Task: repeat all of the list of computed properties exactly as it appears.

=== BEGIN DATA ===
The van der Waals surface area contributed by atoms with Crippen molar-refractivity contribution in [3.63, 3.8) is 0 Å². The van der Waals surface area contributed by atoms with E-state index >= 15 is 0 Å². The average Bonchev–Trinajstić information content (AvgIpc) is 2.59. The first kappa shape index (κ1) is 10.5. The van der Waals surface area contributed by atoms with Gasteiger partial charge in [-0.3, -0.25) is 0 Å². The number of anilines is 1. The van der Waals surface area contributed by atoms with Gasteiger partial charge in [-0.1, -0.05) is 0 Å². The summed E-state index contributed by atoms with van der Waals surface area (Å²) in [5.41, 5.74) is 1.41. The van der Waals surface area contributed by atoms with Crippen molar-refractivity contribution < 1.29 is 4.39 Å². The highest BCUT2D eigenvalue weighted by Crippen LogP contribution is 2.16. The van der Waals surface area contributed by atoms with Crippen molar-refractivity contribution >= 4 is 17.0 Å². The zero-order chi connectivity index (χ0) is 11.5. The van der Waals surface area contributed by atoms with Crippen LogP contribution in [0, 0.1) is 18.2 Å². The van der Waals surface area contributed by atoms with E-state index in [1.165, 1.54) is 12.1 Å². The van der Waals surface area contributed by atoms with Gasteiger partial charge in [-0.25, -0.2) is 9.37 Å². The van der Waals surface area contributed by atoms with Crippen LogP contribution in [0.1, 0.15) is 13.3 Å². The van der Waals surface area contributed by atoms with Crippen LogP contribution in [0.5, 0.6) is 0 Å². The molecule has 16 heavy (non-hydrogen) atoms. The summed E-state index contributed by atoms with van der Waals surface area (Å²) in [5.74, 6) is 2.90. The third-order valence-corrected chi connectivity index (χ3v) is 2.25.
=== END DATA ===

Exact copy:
The van der Waals surface area contributed by atoms with Crippen molar-refractivity contribution in [3.63, 3.8) is 0 Å². The van der Waals surface area contributed by atoms with E-state index >= 15 is 0 Å². The average Bonchev–Trinajstić information content (AvgIpc) is 2.59. The first kappa shape index (κ1) is 10.5. The van der Waals surface area contributed by atoms with Gasteiger partial charge in [-0.3, -0.25) is 0 Å². The number of anilines is 1. The van der Waals surface area contributed by atoms with Gasteiger partial charge in [-0.1, -0.05) is 0 Å². The summed E-state index contributed by atoms with van der Waals surface area (Å²) in [5.41, 5.74) is 1.41. The van der Waals surface area contributed by atoms with Crippen molar-refractivity contribution < 1.29 is 4.39 Å². The highest BCUT2D eigenvalue weighted by Crippen LogP contribution is 2.16. The van der Waals surface area contributed by atoms with Crippen molar-refractivity contribution >= 4 is 17.0 Å². The zero-order chi connectivity index (χ0) is 11.5. The van der Waals surface area contributed by atoms with Crippen LogP contribution in [0, 0.1) is 18.2 Å². The van der Waals surface area contributed by atoms with E-state index in [1.165, 1.54) is 12.1 Å². The van der Waals surface area contributed by atoms with Gasteiger partial charge in [-0.25, -0.2) is 9.37 Å². The van der Waals surface area contributed by atoms with Crippen LogP contribution in [0.1, 0.15) is 13.3 Å². The van der Waals surface area contributed by atoms with Crippen LogP contribution in [0.5, 0.6) is 0 Å². The molecule has 16 heavy (non-hydrogen) atoms. The summed E-state index contributed by atoms with van der Waals surface area (Å²) in [5.74, 6) is 2.90. The third-order valence-corrected chi connectivity index (χ3v) is 2.25.